Anthony Burns made a memorable impression on me with his directorial debut, Skateland, a subdued dramatic film that focused on teen love and days when the weekends were spent at roller rinks – not at home. It was a quiet reflection of the days when teenagers communicated by being social, not through social media. It was a film that really made an impact on me upon initial viewing. When I found out that Burns’ next directorial effort, Home Sweet Hell, was available for rent and on VOD platforms, I didn’t think twice about picking it up.
Home Sweet Hell is a much different film than Burns’ first directorial effort. It is an over-the-top, black comedy focusing on the darker aspects of suburban life. This film is all about what happens behind closed doors and the horrific aspects of being trapped in a marriage with incongruent sensibilities.
From the outside, Don Champagne (played by Patrick Wilson) appears to be living the American Dream. He owns a semi-successful furniture store, has a beautiful wife named Mona (played by Katherine Heigl), two children, a Mercedes-Benz, and a beautiful suburban home. A closer view suggests that he has become a cowardly shell of a man, beaten into submission over time by the mental tactics employed by his cold, calculating wife who seems to hold all of the power in their relationship.
Mona’s rich father (who is never shown) has spoiled his daughter all of her life. She is convinced that everything that does not fit into her goals is irrelevant. Everything in their house has a place and every act needs to be in accordance with her schedule. Sex, for instance, has become a passionless act that is penciled into her schedule once every 60 days.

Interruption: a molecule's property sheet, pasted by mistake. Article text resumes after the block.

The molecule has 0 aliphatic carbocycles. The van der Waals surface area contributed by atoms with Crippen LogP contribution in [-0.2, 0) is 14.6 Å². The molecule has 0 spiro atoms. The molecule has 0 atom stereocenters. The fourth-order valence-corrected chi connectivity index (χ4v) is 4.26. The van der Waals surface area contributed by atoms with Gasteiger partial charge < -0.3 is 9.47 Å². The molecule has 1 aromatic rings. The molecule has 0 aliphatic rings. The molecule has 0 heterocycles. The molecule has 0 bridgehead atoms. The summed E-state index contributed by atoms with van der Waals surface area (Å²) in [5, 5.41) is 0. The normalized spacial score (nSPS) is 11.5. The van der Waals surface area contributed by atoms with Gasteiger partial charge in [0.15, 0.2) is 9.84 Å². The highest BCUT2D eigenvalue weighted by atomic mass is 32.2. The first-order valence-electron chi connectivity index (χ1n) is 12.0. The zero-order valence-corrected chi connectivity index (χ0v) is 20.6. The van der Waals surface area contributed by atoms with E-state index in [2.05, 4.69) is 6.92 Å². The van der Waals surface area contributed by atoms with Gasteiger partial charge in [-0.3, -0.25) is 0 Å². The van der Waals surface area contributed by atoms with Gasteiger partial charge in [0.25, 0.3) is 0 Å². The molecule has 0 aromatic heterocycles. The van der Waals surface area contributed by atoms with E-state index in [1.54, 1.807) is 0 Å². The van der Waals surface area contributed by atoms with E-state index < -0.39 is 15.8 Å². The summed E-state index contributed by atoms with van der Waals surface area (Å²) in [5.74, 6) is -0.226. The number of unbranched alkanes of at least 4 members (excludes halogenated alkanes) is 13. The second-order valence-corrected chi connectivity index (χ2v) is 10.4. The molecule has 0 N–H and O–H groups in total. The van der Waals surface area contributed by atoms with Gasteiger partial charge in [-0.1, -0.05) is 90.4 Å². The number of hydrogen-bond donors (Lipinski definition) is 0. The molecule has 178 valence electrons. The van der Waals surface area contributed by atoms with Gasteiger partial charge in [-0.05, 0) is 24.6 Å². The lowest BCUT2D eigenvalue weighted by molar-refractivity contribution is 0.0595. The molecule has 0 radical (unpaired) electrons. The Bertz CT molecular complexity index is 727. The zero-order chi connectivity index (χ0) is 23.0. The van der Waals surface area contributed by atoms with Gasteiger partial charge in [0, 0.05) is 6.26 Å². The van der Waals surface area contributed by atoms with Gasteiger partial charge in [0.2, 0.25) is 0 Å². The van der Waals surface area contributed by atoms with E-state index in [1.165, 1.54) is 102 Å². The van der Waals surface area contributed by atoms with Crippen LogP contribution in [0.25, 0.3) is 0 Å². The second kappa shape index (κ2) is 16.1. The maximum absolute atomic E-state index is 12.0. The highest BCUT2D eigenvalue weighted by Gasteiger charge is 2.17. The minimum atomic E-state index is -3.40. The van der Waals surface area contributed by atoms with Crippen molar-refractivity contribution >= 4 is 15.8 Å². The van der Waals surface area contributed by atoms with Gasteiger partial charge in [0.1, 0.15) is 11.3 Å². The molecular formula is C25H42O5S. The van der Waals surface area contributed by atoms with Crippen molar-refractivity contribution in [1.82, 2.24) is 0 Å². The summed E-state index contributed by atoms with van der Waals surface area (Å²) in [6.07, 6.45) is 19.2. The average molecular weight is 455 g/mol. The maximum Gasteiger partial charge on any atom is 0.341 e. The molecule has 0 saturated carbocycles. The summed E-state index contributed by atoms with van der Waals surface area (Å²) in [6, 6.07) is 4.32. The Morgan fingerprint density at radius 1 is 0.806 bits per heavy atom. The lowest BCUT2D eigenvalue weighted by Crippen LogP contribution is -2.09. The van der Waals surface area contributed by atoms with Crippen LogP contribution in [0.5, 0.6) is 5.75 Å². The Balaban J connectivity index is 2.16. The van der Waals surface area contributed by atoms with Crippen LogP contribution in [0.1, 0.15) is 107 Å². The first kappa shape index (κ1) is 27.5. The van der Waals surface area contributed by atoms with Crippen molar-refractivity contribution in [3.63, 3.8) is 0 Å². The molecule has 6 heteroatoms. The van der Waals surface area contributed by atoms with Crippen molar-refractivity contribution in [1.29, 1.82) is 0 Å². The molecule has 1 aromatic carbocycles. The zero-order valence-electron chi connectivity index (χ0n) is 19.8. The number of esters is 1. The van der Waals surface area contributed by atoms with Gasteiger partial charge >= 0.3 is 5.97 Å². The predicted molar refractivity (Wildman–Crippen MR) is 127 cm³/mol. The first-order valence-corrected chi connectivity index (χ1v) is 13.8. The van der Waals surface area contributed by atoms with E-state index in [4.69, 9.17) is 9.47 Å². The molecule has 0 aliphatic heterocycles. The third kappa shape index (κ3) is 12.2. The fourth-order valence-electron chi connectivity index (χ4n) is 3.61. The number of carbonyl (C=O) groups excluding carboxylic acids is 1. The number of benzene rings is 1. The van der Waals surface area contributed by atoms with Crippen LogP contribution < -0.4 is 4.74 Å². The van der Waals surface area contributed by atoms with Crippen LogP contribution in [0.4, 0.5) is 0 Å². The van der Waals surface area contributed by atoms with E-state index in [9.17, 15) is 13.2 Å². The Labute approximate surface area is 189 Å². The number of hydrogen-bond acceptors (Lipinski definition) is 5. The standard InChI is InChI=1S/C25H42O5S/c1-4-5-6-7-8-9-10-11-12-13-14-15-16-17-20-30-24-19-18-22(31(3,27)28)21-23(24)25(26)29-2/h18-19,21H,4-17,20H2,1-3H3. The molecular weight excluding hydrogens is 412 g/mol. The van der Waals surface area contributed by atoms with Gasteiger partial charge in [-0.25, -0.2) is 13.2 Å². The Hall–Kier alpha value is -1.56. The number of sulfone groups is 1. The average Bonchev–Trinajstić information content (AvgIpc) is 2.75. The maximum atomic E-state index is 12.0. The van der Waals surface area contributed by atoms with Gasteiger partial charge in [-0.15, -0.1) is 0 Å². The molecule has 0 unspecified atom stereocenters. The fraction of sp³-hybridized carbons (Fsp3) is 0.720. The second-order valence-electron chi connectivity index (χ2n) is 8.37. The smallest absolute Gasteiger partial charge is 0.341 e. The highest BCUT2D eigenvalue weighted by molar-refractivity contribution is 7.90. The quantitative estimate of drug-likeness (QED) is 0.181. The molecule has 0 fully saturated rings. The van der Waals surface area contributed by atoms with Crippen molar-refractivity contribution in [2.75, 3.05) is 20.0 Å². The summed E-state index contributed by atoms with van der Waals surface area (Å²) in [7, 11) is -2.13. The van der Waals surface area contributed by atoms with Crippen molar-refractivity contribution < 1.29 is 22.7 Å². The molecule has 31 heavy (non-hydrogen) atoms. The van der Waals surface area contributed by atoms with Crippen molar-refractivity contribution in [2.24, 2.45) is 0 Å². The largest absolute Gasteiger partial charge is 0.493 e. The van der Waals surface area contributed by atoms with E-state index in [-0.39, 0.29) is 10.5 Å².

Don and his co-worker Les (played by Jim Belushi), are thoroughly smitten by their beautiful new coworker, Dusty (played by Jordana Brewster). At first, she seems to be a genuinely nice person that occasionally uses her sometimes-flirtatious sex appeal to help her close on a sale, but Don’s world gets flipped upside down when Dusty takes an interest in him and they begin having an affair. Consequently, she becomes pregnant with their love child and after he admits the affair to Mona, her solution becomes clear: Dusty needs to be killed.
I think that the strength of this film lies solely in the strong performances by Katherine Heigl, James Belushi, and Chi McBride (in a small, but awesome role). That said, Heigl and Belushi are the reason that it has taken me so long to decide to watch this film since I am not a fan of either of them. Heigl was fine in Knocked Up and The Bride of Chucky, but most of what she has been in has been has not been in-line with my sensibilities. Though James Belushi was great in a ’90’s sci-fi, action film named “Retroactive“, he was also in eight seasons of the terribly-unfunny show, According to Jim. ‘Nuff said.
Patrick Wilson, on the other hand, is usually a complete asset to anything that he touches. Whether it be Hard Candy, Watchmen, or The Conjuring, he has given some amazing and effective performances. I am not sure if it was his character or if he was just dialing this performance in, but I found him to be the least-enjoyable character in the film – not something to aim for as the lead role.
All in all, I found this black comedy to be a fun (but forgettable) exercise in bad taste. It has a neat little premise but is ultimately foiled by slow-pacing, an unrelatable lead character, and a horribly-rushed, weak ending. Suburban-America has been satirized in much better black comedies, such as the cult-classic, Serial Mom, and Very Bad Things.
If I was faced with the option to rent this again, I think that I would wait for Netflix or for this to pop up on TV.